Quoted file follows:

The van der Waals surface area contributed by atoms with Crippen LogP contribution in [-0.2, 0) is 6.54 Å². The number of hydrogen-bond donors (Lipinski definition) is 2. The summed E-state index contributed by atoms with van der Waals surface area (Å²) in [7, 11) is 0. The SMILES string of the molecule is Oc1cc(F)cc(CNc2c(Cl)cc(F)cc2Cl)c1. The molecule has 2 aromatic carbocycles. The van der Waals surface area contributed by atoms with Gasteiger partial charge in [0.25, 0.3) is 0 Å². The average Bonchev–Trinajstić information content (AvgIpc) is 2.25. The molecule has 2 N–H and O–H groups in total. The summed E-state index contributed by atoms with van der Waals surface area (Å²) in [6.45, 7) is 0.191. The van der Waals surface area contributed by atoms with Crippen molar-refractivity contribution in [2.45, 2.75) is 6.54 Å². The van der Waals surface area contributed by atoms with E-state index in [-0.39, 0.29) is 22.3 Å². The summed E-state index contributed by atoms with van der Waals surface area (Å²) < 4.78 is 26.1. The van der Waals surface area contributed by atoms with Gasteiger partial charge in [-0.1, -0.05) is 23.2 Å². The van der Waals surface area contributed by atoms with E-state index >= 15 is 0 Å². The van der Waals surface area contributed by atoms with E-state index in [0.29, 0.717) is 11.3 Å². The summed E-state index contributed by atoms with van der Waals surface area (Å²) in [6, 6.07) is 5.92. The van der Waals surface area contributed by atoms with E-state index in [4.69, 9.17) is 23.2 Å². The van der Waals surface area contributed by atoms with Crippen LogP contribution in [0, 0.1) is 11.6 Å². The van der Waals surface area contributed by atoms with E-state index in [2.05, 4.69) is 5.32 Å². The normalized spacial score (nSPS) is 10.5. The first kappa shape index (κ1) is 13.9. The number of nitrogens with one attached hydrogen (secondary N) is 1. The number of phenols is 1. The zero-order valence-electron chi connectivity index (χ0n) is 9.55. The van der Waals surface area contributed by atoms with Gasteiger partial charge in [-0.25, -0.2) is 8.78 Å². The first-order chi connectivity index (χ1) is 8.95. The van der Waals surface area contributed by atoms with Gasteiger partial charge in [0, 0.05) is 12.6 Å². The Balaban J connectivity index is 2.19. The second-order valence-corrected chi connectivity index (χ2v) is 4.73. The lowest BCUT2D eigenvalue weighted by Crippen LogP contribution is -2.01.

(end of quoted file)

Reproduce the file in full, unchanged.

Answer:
The van der Waals surface area contributed by atoms with Crippen LogP contribution in [-0.2, 0) is 6.54 Å². The number of hydrogen-bond donors (Lipinski definition) is 2. The summed E-state index contributed by atoms with van der Waals surface area (Å²) in [7, 11) is 0. The SMILES string of the molecule is Oc1cc(F)cc(CNc2c(Cl)cc(F)cc2Cl)c1. The molecule has 2 aromatic carbocycles. The van der Waals surface area contributed by atoms with Gasteiger partial charge in [0.25, 0.3) is 0 Å². The average Bonchev–Trinajstić information content (AvgIpc) is 2.25. The molecule has 2 N–H and O–H groups in total. The summed E-state index contributed by atoms with van der Waals surface area (Å²) in [6.45, 7) is 0.191. The van der Waals surface area contributed by atoms with Crippen molar-refractivity contribution in [2.45, 2.75) is 6.54 Å². The van der Waals surface area contributed by atoms with E-state index in [-0.39, 0.29) is 22.3 Å². The summed E-state index contributed by atoms with van der Waals surface area (Å²) < 4.78 is 26.1. The van der Waals surface area contributed by atoms with Gasteiger partial charge in [-0.1, -0.05) is 23.2 Å². The van der Waals surface area contributed by atoms with E-state index >= 15 is 0 Å². The van der Waals surface area contributed by atoms with E-state index in [0.29, 0.717) is 11.3 Å². The summed E-state index contributed by atoms with van der Waals surface area (Å²) in [6, 6.07) is 5.92. The van der Waals surface area contributed by atoms with E-state index in [4.69, 9.17) is 23.2 Å². The van der Waals surface area contributed by atoms with Crippen LogP contribution in [0, 0.1) is 11.6 Å². The van der Waals surface area contributed by atoms with E-state index in [2.05, 4.69) is 5.32 Å². The normalized spacial score (nSPS) is 10.5. The first kappa shape index (κ1) is 13.9. The number of nitrogens with one attached hydrogen (secondary N) is 1. The number of phenols is 1. The zero-order valence-electron chi connectivity index (χ0n) is 9.55. The van der Waals surface area contributed by atoms with Gasteiger partial charge in [-0.25, -0.2) is 8.78 Å². The first-order chi connectivity index (χ1) is 8.95. The van der Waals surface area contributed by atoms with Gasteiger partial charge in [0, 0.05) is 12.6 Å². The Balaban J connectivity index is 2.19. The second-order valence-corrected chi connectivity index (χ2v) is 4.73. The lowest BCUT2D eigenvalue weighted by Crippen LogP contribution is -2.01.